A number of these emails appear to originate from cdc[.]gov and contain links resembling the Centers for Disease Control and Prevention (CDC) official sites. However, they route to threat actor-controlled websites and may request login credentials, ask for donations in bitcoin, or even serve malware. These links may contain legitimate data, such as live tracking maps, however, propagate malware such as the credential stealer AZORult.

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April 2, 2020: Phishing Campaigns Using the Zoom Video Conferencing Platform

April 2, 2020 – Phishing Campaigns Using the Zoom Video Conferencing Platform

With the global situation around COVID-19 shifting organizations to remote work, the number of users utilizing audio/video conferencing tools has greatly increased.

Given this increase in usage, Zoom, a popular video conferencing platform, is being targeted to execute conference hijacking attacks and is being utilized as an infection vector for malware. Additionally, there has also been a large increase in domain registrations in March 2020 with the name “Zoom” that attackers are using as bait in phishing emails.

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March 12, 2020: COVID-19 Related Cyber Attacks

March 12, 2020: COVID-19 Related Cyber Attacks

Threat actors are leveraging additional information on COVID-19 to spread malware infections through phishing emails. These emails, particularly the subject lines, are designed to contain valuable information about the current status of the outbreak to lure victims into opening attachments or clicking malicious links. Sample email subject lines include:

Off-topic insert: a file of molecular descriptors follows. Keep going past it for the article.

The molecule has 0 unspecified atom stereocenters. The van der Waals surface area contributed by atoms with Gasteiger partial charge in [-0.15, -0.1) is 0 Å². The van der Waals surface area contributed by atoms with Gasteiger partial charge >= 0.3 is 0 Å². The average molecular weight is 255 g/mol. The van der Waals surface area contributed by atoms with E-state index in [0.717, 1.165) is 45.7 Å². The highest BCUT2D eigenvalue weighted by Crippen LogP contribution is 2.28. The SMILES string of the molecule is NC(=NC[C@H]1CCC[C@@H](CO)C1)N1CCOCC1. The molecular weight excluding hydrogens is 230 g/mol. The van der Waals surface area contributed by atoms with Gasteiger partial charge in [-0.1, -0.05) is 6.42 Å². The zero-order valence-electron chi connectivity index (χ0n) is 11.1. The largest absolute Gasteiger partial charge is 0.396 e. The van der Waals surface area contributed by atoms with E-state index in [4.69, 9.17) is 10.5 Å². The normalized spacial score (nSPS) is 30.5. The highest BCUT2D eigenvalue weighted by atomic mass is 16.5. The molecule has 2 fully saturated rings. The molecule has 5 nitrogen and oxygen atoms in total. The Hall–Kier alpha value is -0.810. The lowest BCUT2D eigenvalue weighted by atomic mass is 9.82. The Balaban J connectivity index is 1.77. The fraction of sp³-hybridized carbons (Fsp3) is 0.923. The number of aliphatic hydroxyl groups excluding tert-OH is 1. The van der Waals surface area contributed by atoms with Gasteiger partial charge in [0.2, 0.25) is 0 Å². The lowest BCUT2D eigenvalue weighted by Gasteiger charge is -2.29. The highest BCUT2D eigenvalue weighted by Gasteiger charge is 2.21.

• “COVID-19 – Now Airborne, Increased Community Transmission”
  • “Attention: List Of Companies Affected With Coronavirus March 02, 2020”

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Resources

Checklist for Remote WorkAs your trusted partner in cybersecurity, Herjavec Group can support your remote workforce through secure remote access tools, user access controls, emergency preparedness planning, managed services, incident response and more.

We have prepared a detailed checklist for CISOs and CIOs to ensure the preparedness of your teams for remote work. To do a review of your preparedness plans and the security of your remote work, complete the checklist and we will schedule a 15 minute security briefing to go over your team’s remote work readiness and security.